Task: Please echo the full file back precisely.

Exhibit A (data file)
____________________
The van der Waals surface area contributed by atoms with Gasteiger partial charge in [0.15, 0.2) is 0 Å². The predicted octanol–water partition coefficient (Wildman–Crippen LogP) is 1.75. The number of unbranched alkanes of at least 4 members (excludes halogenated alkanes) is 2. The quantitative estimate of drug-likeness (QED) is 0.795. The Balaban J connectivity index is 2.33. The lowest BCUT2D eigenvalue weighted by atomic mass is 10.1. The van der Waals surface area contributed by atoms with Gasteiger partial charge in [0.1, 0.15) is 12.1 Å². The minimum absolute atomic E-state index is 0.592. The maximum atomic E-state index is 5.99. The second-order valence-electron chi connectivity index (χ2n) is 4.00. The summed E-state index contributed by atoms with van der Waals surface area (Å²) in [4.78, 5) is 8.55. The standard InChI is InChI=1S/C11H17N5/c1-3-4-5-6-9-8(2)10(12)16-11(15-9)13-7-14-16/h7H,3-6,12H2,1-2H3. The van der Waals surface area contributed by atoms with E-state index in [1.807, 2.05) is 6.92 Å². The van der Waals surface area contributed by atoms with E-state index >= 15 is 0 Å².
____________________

The van der Waals surface area contributed by atoms with Gasteiger partial charge in [0.15, 0.2) is 0 Å². The predicted octanol–water partition coefficient (Wildman–Crippen LogP) is 1.75. The number of unbranched alkanes of at least 4 members (excludes halogenated alkanes) is 2. The quantitative estimate of drug-likeness (QED) is 0.795. The Balaban J connectivity index is 2.33. The lowest BCUT2D eigenvalue weighted by atomic mass is 10.1. The van der Waals surface area contributed by atoms with Gasteiger partial charge in [0.1, 0.15) is 12.1 Å². The minimum absolute atomic E-state index is 0.592. The maximum atomic E-state index is 5.99. The second-order valence-electron chi connectivity index (χ2n) is 4.00. The summed E-state index contributed by atoms with van der Waals surface area (Å²) in [4.78, 5) is 8.55. The standard InChI is InChI=1S/C11H17N5/c1-3-4-5-6-9-8(2)10(12)16-11(15-9)13-7-14-16/h7H,3-6,12H2,1-2H3. The van der Waals surface area contributed by atoms with E-state index in [1.807, 2.05) is 6.92 Å². The van der Waals surface area contributed by atoms with E-state index >= 15 is 0 Å².